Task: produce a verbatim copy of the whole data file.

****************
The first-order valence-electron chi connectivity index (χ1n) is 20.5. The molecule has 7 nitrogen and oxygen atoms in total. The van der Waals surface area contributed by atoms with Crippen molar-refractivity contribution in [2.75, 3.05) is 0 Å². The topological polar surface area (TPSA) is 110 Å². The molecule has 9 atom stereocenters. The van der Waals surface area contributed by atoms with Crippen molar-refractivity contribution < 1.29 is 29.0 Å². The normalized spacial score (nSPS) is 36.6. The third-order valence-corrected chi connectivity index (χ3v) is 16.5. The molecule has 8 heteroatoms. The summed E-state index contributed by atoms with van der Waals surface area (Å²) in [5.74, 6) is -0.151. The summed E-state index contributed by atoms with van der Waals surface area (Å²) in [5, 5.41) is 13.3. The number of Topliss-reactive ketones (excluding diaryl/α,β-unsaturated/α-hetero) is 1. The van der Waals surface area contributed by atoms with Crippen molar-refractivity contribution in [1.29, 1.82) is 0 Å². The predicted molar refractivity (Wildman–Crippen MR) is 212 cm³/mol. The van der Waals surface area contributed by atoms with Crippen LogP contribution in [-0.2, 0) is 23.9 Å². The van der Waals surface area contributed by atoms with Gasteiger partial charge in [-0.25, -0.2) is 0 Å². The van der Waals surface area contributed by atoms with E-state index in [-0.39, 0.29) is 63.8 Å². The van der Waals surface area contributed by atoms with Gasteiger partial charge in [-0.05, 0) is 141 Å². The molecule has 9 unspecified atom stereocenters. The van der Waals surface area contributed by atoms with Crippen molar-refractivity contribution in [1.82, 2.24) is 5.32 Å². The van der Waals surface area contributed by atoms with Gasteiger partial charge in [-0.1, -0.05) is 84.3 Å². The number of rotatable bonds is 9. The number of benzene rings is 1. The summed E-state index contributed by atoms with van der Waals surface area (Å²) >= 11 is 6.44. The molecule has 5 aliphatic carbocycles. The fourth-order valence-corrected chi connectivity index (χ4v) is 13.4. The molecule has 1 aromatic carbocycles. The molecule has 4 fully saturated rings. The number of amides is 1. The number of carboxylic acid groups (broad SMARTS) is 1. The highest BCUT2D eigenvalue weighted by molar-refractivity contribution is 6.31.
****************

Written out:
The first-order valence-electron chi connectivity index (χ1n) is 20.5. The molecule has 7 nitrogen and oxygen atoms in total. The van der Waals surface area contributed by atoms with Crippen molar-refractivity contribution in [2.75, 3.05) is 0 Å². The topological polar surface area (TPSA) is 110 Å². The molecule has 9 atom stereocenters. The van der Waals surface area contributed by atoms with Crippen molar-refractivity contribution < 1.29 is 29.0 Å². The normalized spacial score (nSPS) is 36.6. The third-order valence-corrected chi connectivity index (χ3v) is 16.5. The molecule has 8 heteroatoms. The summed E-state index contributed by atoms with van der Waals surface area (Å²) in [5.74, 6) is -0.151. The summed E-state index contributed by atoms with van der Waals surface area (Å²) in [5, 5.41) is 13.3. The number of Topliss-reactive ketones (excluding diaryl/α,β-unsaturated/α-hetero) is 1. The van der Waals surface area contributed by atoms with Crippen molar-refractivity contribution in [1.29, 1.82) is 0 Å². The predicted molar refractivity (Wildman–Crippen MR) is 212 cm³/mol. The van der Waals surface area contributed by atoms with Crippen LogP contribution in [-0.2, 0) is 23.9 Å². The van der Waals surface area contributed by atoms with Gasteiger partial charge in [-0.25, -0.2) is 0 Å². The van der Waals surface area contributed by atoms with E-state index in [-0.39, 0.29) is 63.8 Å². The van der Waals surface area contributed by atoms with Gasteiger partial charge in [-0.05, 0) is 141 Å². The molecule has 9 unspecified atom stereocenters. The van der Waals surface area contributed by atoms with Crippen molar-refractivity contribution in [1.82, 2.24) is 5.32 Å². The van der Waals surface area contributed by atoms with Gasteiger partial charge in [-0.1, -0.05) is 84.3 Å². The number of rotatable bonds is 9. The number of benzene rings is 1. The summed E-state index contributed by atoms with van der Waals surface area (Å²) >= 11 is 6.44. The molecule has 5 aliphatic carbocycles. The fourth-order valence-corrected chi connectivity index (χ4v) is 13.4. The molecule has 1 aromatic carbocycles. The molecule has 4 fully saturated rings. The number of amides is 1. The number of carboxylic acid groups (broad SMARTS) is 1. The highest BCUT2D eigenvalue weighted by molar-refractivity contribution is 6.31.